abundance. Realism, for an identity theorist, is a compliconventions, textual functions, cated issue that is rarely as simple as engaging and reand a perceivers expectations, cording a documentary event. The reason is that human
memory, judgment, and imagination are assumed to be
and not to the standard of a
complex processes enmeshed in significant behavioral
unique, profilmic event . . .
patterns and customs (Black 2001; Branigan forthcoming
a; Lefebvre 1999). Especially important to identity theorists is the ability to fictionalize and to entertain hypotheses, even to initiate fictions within a fiction
(Branigan 2002; Smith 1995b), all of which may lead to true lies that, in fact,
teach us about the real world.
Where, then, should the authority of sonorities and imagery be located?
Identity theories stress that human behavior occurs within a social setting, a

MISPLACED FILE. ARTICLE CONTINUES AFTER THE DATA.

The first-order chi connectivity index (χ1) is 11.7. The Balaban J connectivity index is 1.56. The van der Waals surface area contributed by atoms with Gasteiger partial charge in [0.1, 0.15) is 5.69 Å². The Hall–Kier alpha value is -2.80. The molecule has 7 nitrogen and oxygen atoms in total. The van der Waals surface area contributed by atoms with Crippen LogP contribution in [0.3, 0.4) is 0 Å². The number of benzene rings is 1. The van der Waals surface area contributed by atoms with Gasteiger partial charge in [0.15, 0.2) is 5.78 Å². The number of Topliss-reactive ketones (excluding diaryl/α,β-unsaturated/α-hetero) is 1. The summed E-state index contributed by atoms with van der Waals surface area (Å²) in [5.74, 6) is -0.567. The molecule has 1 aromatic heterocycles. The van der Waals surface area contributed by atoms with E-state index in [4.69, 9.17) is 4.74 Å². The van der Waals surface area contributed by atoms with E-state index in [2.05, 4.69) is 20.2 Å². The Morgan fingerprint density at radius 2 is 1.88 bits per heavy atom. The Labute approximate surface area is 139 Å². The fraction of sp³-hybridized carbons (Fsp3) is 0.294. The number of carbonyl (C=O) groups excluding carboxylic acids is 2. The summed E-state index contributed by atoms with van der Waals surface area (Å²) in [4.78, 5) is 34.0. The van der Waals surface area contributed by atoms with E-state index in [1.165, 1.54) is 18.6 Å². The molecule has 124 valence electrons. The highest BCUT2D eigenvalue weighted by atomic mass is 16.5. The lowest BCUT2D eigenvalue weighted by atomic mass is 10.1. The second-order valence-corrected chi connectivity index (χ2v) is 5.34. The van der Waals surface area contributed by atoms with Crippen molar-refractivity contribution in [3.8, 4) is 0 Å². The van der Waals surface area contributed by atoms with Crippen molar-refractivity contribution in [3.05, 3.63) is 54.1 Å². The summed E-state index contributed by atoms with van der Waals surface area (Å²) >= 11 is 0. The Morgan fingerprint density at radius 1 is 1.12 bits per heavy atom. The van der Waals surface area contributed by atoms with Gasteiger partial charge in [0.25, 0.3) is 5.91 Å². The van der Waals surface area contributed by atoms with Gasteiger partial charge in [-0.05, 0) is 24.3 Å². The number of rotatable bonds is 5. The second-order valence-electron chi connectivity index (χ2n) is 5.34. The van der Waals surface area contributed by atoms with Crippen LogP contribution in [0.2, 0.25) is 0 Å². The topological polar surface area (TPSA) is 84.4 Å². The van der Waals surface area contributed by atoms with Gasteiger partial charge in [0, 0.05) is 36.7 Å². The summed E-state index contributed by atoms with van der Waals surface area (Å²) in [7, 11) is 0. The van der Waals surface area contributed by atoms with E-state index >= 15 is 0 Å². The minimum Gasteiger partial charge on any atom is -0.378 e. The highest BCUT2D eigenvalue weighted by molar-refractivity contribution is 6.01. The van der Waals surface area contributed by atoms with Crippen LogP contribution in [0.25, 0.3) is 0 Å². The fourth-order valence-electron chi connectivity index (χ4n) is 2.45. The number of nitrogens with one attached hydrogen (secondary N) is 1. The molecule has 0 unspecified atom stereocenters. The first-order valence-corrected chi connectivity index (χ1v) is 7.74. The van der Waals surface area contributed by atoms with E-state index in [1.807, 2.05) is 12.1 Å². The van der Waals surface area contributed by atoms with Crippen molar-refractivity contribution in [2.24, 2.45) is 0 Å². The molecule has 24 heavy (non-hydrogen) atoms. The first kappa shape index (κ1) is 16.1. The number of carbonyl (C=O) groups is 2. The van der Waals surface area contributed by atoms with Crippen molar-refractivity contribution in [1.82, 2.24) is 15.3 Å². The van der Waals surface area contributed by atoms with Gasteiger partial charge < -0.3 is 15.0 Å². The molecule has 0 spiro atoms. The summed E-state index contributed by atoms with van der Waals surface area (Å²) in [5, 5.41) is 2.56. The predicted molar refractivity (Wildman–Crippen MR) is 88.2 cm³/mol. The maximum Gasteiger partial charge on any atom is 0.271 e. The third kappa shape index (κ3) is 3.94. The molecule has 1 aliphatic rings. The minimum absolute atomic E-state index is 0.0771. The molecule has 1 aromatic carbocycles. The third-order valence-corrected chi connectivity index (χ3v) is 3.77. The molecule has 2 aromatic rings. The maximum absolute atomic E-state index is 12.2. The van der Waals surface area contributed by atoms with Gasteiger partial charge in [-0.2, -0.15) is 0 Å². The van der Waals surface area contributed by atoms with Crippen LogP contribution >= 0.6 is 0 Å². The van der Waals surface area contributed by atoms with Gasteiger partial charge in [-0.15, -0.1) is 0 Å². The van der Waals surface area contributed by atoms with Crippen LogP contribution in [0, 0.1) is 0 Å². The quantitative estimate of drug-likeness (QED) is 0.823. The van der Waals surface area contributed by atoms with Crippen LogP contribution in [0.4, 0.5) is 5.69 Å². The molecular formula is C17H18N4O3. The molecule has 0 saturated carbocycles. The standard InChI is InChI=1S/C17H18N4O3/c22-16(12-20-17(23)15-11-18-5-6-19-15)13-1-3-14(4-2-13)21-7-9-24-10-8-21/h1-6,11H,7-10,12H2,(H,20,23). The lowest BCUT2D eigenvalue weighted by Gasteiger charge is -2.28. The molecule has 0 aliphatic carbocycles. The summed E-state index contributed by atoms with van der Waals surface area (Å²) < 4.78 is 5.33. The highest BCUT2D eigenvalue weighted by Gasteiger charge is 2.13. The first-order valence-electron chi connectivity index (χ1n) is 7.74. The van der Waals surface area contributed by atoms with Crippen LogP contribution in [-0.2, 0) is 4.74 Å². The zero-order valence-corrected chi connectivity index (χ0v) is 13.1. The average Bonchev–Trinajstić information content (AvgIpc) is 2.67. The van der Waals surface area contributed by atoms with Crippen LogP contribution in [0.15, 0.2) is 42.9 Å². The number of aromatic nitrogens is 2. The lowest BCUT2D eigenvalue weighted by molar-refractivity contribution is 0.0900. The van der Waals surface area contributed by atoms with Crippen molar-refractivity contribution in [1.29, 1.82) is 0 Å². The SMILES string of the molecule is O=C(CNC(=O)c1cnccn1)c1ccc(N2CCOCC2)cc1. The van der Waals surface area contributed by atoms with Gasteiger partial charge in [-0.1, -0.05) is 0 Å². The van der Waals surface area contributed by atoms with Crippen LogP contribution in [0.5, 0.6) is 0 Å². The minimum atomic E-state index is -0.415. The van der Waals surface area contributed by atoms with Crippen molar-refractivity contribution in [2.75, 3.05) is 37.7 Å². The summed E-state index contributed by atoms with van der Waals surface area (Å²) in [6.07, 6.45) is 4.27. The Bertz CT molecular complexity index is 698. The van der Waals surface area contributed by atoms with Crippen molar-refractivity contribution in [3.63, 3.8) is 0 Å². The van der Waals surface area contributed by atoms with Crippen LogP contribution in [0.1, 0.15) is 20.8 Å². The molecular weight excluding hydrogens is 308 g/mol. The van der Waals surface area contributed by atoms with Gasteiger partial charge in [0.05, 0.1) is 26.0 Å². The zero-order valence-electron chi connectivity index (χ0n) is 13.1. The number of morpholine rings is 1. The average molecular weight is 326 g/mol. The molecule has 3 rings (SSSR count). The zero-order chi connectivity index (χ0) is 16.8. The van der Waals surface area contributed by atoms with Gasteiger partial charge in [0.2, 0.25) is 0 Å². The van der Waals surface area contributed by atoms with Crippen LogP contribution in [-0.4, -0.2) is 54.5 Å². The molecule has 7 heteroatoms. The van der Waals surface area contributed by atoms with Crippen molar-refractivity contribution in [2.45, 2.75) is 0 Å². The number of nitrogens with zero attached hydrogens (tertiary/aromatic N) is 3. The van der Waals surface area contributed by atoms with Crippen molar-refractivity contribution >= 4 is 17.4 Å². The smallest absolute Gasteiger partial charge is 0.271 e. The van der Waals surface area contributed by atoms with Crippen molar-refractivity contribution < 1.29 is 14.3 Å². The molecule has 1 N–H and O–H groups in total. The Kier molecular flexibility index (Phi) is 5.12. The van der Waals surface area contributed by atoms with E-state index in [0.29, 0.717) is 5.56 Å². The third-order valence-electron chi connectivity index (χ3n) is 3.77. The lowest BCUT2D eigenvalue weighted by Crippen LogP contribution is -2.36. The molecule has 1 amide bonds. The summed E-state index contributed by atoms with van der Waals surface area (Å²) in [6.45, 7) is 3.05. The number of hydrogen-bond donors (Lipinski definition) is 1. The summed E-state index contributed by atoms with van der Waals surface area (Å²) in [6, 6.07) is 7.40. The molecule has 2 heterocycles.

form of life, that gives rise to language-games (Vescio 2001; Wittgenstein
1967), including film theory language-games (Branigan 2006 and forthcoming b). The orientation is epistemological and historical, based on contingent
universals and mild realism, because what counts as being familiar with a
thing is relative to the present life of a community (Bordwell 2008; Dennett
1991; Dutton 2006). The basic principle is that meaning and critical thought
cannot be fixed by reference to sensations alone or by skepticism about sensations. One can discern within identity theories the beginning of a shift away
from details of technology (sounds material track or simply the sound track)
and medium specificity (Costello 2008) toward an investigation through
media archaeology of how we are disposed to hear within a cultural register
(soundtrack); from measuring a sound event toward its inscription by a discursive context; from objective properties to the alchemy of fascination (Kahn
1999; Sarkar 1997; Siegel 2007; Sterne 2003); from the ontological in of
whats in sound (that cant be copied)? to the cognitive what can sound
do? (Branigan 2009).
By contrast, nonidentity theorists tend to celebrateor to mourn the loss